The effectiveness of a handwritten will is a common BC will dispute. When can an unsigned handwritten document be an effective will or alteration of an earlier will? In a very recent BC will dispute, Skopyk Estate, 2017 BCSC, the court was asked whether an undated handwritten document pinned to a bulletin board inside the deceased’s apartment could replace or alter his formal will. In determining that the document was in fact an embodiment of the deceased’s testamentary intentions sufficient to alter his formal will and thus the disposition of the assets of his estate, the court provided a concise summary of the legal principles that apply to handwritten wills and curing deficiencies.
Avoiding a BC will dispute: Requirements for a valid will
Section 37(1) of the Wills, Estates and Succession Act, S.B.C. 2009, c. 13 (“WESA”) provides that for a will to be valid, it must be:
(a) in writing,
(b) signed at its end by the will-maker, or the signature at the end must be acknowledged by the will-maker as his or hers, in the presence of 2 or more witnesses present at the same time, and
(c) signed by 2 or more of the witnesses in the presence of the will-maker.
Subsection 37(2)(a) provides that a will that does not comply with subsection (1) is invalid unless the court orders it to be effective as a will under s. 58.
The courts can cure deficiencies in BC will disputes
Section 58 of WESA authorizes the court to order that a document that does not comply with the requirements of WESA be fully effective as though it had been made in compliance with those requirements. To make such an order, the court must be satisfied that the document represents the testamentary intentions of the deceased. In Skopyk Estate, Madam Justice Forth succinctly stated the applicable legal principles:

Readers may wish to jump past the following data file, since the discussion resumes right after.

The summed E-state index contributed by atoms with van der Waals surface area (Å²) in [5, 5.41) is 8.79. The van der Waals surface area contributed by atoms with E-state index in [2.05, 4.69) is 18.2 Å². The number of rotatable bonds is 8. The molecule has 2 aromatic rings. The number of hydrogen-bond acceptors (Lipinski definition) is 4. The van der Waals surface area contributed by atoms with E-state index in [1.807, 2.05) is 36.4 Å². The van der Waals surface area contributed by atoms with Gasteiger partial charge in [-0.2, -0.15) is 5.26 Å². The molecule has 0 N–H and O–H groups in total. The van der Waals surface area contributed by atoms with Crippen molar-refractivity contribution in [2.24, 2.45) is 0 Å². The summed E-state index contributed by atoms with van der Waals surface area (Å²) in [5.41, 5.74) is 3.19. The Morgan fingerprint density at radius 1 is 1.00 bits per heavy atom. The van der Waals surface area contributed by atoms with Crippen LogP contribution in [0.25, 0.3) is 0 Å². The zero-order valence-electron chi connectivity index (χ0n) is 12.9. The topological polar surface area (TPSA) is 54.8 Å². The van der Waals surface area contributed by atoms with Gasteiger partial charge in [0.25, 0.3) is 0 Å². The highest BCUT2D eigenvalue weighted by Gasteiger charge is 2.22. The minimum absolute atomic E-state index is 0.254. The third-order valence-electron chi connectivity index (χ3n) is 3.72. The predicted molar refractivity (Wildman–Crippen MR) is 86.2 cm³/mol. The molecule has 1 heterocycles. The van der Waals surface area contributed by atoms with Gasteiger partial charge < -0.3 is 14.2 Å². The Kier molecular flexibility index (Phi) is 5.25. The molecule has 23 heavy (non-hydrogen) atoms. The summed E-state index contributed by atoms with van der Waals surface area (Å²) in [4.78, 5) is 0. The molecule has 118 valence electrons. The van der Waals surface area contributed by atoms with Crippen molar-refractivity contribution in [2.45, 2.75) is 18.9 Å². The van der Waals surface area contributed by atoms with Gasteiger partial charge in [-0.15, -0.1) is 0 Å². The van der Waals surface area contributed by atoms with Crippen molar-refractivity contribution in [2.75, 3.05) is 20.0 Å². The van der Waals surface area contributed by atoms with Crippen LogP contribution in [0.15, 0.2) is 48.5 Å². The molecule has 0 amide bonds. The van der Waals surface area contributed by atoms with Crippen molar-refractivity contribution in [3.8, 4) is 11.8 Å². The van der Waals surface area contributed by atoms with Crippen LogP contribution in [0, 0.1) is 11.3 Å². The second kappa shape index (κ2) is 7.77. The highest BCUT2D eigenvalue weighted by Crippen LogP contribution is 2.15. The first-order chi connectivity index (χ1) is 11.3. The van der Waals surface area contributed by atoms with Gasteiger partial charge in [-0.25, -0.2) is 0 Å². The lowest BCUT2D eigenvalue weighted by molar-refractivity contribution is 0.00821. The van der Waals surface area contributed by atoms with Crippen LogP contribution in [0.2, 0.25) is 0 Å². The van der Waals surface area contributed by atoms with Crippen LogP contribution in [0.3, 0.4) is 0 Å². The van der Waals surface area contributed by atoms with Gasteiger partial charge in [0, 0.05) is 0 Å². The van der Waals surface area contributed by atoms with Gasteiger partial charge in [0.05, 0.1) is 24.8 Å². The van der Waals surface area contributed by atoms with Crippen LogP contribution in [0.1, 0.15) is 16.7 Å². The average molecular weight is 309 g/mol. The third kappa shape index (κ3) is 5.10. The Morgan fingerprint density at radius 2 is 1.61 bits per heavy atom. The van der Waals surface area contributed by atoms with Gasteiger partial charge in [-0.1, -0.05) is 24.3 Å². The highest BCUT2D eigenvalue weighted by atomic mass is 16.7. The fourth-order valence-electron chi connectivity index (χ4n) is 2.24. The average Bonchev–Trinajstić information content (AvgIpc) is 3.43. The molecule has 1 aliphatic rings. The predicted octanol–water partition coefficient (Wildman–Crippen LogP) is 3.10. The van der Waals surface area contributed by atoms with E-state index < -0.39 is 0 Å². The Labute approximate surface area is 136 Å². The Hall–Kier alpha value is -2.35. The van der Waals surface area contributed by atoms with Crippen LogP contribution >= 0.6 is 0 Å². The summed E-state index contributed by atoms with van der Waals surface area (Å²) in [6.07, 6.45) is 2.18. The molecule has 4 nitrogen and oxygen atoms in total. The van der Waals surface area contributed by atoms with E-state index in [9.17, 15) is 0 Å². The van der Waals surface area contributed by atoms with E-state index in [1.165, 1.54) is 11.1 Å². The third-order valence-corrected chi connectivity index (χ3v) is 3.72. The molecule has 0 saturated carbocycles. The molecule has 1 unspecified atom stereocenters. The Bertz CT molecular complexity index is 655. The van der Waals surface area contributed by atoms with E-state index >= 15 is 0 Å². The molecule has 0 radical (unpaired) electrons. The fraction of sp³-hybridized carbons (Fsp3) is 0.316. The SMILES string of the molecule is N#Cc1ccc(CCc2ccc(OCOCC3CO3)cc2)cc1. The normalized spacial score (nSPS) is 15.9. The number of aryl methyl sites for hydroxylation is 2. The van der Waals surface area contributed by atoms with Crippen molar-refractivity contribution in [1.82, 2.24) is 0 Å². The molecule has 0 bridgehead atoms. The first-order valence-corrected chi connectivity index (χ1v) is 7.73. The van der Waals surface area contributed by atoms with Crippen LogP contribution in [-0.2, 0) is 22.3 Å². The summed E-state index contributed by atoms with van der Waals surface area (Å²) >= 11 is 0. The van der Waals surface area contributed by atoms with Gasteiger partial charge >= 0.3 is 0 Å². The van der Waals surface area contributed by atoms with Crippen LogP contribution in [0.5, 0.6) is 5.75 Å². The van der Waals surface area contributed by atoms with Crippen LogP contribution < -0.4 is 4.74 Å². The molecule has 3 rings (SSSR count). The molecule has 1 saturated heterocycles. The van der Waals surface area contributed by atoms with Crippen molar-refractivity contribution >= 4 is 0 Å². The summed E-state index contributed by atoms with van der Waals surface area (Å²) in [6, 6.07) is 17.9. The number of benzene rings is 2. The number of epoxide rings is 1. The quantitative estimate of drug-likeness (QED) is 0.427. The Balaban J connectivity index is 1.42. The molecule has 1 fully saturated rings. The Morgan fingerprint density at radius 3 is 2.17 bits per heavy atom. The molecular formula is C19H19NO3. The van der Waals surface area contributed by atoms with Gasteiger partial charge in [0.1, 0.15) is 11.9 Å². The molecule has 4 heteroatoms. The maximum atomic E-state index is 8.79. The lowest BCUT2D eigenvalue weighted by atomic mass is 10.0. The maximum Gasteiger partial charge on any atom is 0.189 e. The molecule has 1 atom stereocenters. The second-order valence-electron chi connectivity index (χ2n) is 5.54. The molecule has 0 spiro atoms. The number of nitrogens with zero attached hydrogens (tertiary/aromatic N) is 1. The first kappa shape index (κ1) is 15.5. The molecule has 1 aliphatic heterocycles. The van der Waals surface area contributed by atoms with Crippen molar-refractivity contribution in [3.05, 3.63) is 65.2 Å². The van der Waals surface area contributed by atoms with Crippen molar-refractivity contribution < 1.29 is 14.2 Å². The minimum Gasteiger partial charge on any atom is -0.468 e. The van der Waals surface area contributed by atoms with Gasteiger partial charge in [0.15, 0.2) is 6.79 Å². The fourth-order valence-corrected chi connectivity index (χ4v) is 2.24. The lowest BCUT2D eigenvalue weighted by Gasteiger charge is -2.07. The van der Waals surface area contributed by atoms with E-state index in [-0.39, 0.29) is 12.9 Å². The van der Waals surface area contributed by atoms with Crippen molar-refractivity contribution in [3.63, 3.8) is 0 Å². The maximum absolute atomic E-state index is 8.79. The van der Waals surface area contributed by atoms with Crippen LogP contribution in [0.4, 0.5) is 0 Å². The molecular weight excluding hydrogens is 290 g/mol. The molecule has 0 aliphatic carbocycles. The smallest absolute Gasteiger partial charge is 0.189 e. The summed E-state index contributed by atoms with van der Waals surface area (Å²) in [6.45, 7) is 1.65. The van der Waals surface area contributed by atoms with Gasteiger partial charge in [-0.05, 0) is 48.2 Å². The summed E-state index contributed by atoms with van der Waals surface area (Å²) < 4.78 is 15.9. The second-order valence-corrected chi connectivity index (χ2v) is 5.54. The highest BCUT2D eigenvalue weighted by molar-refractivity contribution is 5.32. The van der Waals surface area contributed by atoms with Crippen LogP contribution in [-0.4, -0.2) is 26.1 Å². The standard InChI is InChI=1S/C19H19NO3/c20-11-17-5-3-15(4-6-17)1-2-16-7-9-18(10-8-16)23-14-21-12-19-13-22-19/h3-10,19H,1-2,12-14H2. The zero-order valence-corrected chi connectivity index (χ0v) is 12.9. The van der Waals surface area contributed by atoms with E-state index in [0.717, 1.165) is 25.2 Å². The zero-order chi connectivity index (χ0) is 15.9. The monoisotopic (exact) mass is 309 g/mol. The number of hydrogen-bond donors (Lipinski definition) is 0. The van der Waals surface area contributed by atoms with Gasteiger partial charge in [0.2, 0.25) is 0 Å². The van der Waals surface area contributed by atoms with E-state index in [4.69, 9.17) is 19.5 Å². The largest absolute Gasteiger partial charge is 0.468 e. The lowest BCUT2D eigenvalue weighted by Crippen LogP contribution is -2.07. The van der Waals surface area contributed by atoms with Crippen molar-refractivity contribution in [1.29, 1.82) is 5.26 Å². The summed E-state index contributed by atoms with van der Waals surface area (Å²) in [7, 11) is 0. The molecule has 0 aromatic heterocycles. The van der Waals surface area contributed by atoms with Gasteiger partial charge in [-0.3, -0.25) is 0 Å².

The Court of Appeal has interpreted s. 58 to require that the document must be “a deliberate or fixed and final expression of intention” as to the disposal of property upon death: see Hadley Estate (Re), 2017 BCCA 311 at para. 36 [Hadley]. The factors relevant to the determination of whether a document represents such an expression of intention are context specific: Re Lane Estate, 2015 BCSC 2162 at para. 33. Extrinsic evidence of testamentary intent is admissible on the inquiry as to whether a non-compliant document embodies a deceased’s intent. This may well include extrinsic evidence of events that occurred before, when and after the document was created: Hadley, at para. 40.
In a previous post, I analyzed the decision in Hadley Estate (Re), a case in which a handwritten journal entry was not given effect as a valid will. Follow the link for a discussion of “testamentary formalities” and more on the validity of handwritten wills.
BC will dispute: The facts in Skopyk Estate
Skopyk Estate was a BC will dispute that came before the courts pursuant to s. 58 of WESA. The nieces of the deceased brought the petition to determine whether an unsigned handwritten document represented the deceased’s intentions to replace or alter his Last Will and Testament dated November 16, 1995 (the “1995 Will”).